Re: Numerical accuracy/precision - this is a bug or a feature?
- To: mathgroup at smc.vnet.net
- Subject: [mg120016] Re: Numerical accuracy/precision - this is a bug or a feature?
- From: "slawek" <slawek at host.pl>
- Date: Tue, 5 Jul 2011 05:12:05 -0400 (EDT)
- References: <email@example.com> <firstname.lastname@example.org>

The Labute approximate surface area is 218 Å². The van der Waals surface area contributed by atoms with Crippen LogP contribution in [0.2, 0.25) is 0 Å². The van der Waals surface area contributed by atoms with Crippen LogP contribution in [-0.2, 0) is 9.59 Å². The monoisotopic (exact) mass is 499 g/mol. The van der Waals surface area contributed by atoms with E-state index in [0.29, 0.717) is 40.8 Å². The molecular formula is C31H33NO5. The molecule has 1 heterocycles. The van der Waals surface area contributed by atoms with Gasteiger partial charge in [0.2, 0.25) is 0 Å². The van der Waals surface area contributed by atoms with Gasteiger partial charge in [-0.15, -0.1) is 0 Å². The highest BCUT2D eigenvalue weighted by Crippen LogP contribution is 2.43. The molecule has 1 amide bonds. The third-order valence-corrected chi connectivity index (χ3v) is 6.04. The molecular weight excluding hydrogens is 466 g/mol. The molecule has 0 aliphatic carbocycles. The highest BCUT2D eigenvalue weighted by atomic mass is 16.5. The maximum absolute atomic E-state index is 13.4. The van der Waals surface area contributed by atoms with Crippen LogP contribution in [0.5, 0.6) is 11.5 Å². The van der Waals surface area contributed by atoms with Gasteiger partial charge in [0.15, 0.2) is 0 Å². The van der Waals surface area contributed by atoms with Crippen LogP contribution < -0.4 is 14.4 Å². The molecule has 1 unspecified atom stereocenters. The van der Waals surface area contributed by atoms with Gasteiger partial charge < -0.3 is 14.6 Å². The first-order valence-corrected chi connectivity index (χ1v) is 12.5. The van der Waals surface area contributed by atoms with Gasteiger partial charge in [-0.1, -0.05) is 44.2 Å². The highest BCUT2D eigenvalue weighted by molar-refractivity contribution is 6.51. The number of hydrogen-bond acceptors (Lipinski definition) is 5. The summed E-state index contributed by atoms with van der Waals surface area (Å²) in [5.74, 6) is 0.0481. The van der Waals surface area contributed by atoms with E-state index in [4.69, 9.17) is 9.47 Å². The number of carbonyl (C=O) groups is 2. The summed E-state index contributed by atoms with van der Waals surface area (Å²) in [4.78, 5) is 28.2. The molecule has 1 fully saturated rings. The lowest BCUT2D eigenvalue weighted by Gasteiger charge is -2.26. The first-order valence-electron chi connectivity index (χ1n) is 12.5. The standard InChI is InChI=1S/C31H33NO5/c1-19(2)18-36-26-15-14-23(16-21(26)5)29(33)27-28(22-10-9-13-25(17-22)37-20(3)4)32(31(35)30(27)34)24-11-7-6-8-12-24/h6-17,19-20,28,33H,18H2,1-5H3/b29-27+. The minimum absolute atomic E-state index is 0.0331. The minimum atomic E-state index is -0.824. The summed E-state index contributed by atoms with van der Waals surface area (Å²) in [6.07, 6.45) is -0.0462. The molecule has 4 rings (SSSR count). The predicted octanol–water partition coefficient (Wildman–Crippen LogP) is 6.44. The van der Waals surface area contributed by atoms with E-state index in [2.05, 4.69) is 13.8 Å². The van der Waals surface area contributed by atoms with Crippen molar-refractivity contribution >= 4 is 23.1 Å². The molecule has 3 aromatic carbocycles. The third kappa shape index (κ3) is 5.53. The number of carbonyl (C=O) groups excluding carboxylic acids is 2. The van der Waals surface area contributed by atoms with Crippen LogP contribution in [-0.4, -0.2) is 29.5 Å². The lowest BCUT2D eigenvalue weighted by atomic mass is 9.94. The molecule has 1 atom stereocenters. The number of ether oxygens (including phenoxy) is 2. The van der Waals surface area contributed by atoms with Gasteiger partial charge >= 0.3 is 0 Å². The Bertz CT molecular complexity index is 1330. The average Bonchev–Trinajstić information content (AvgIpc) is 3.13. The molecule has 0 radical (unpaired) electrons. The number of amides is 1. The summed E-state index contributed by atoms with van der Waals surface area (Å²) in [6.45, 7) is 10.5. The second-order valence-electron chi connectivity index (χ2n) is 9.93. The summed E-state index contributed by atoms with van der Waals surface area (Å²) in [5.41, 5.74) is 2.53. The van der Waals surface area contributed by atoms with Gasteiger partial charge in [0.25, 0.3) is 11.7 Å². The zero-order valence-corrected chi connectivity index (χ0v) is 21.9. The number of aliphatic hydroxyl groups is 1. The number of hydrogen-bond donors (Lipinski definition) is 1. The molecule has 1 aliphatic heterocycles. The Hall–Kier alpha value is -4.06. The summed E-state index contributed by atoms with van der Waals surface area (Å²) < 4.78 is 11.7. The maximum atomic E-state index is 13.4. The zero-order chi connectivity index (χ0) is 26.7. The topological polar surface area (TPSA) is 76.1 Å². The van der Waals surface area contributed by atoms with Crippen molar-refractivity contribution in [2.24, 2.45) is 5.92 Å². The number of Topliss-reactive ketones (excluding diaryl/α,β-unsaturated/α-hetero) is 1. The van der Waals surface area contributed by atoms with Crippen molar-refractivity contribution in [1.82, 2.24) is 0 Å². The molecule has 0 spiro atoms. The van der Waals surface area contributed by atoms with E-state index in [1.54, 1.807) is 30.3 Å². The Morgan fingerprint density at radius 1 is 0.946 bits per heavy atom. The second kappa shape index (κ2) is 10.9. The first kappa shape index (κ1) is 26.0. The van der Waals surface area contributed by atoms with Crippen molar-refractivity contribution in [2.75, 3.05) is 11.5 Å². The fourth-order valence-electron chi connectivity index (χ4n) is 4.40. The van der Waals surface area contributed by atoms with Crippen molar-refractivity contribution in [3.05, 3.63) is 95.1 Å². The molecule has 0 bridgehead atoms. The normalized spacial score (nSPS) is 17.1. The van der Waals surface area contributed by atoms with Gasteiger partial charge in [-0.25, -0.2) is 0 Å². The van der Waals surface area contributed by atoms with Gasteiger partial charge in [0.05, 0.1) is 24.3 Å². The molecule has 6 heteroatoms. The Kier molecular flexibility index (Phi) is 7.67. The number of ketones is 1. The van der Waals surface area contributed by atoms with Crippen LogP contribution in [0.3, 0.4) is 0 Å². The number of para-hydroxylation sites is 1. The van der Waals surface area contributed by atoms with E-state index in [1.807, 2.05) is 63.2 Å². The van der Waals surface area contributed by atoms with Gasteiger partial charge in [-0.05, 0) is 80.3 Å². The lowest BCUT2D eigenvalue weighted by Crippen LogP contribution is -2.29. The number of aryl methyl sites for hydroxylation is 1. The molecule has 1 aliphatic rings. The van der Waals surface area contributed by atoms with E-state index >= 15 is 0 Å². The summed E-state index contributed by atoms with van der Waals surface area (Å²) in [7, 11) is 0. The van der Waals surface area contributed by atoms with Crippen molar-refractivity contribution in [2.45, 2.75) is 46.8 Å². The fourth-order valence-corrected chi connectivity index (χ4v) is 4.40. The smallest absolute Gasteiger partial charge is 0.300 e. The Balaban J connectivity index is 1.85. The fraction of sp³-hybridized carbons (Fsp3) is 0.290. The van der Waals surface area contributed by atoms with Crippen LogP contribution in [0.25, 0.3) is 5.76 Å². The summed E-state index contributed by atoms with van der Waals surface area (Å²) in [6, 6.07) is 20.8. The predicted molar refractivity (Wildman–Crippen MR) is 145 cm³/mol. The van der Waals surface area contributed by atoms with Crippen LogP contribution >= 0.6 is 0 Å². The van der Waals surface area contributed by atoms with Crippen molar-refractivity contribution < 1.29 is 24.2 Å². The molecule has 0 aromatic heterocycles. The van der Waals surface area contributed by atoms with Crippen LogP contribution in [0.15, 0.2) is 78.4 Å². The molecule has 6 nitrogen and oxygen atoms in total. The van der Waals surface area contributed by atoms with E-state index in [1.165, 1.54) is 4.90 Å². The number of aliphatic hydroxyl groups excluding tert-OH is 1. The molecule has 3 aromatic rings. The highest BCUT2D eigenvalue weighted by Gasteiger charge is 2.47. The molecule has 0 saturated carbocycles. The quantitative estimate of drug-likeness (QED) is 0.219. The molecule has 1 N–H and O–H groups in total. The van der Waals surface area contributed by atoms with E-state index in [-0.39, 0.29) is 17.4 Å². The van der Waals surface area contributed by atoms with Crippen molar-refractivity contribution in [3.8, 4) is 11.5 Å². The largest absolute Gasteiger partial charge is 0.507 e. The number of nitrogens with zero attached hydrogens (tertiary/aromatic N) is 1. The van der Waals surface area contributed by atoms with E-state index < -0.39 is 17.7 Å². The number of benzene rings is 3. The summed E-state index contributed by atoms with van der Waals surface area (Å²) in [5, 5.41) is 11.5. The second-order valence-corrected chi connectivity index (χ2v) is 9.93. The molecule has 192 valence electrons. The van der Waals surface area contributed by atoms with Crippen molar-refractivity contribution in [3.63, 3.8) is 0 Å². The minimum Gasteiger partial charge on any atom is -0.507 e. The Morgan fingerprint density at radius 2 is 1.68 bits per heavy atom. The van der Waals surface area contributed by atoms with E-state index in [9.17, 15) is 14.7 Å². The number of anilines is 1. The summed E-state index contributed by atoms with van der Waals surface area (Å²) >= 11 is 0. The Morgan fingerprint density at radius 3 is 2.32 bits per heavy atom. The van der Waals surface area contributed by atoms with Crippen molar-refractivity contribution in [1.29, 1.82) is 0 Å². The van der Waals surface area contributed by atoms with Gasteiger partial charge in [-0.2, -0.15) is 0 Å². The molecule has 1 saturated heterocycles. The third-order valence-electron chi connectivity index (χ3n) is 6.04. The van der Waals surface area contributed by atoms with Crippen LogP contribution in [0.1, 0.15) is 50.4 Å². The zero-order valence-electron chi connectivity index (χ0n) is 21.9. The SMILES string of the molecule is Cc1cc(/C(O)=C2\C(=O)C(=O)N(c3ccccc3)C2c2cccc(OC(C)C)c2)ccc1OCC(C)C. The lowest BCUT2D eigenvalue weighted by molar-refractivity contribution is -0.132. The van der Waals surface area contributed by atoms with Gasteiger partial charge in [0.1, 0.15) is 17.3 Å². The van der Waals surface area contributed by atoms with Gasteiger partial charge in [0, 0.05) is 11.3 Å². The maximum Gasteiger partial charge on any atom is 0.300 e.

U¿ytkownik "Kevin J. McCann" <kjm at KevinMcCann.com> napisa³ w wiadomo¶ci grup dyskusyjnych:ius7b6$30t$1 at smc.vnet.net... > The answer to this puzzle is that the N[2.0,20] is 2.0, not > 2.00000000... Try N[2,20] and all is well. I think that when you put 2.0 > in you have already limited yourself to machine precision, and N[2.0,20] > is then just machine accuracy. It is still a-bug-and-a-feature. And this bug make Mathematica nearly useless in numerical computations. "MS Windows Calculator" is much more reliable! The number of written digits IS NEITHER the precision NOR the accuracy. Mathematica treat 2.0 as a 2.0+-0.1, but it is not the proper way to handle numbers. I know, that it is common mistake to treat 2.0 as "not an integer number" and/or "exact" number, but 2.0 is an integer number AND also it is a rational number AND also a real number AND also a complex number. And 2.0 is simply 1+1+ 0/10 . Therefore, as you see, there is no "roudning", "limited precision", "error" or "uncertinaity". It is only a matter of a notation of decimal fractions. And decimal fractions are exact. Any "tolerance" is not indicated in any way by this notation. Thus it is a bug. Nasty, big, fat bug in the core of Mathematica. Even from "CS view" 2.0 is translated to IEEE representation with 56-bits of the mantisa. Nobody declare float x = 2.0000000000 to iniject the float point two into a code. slawek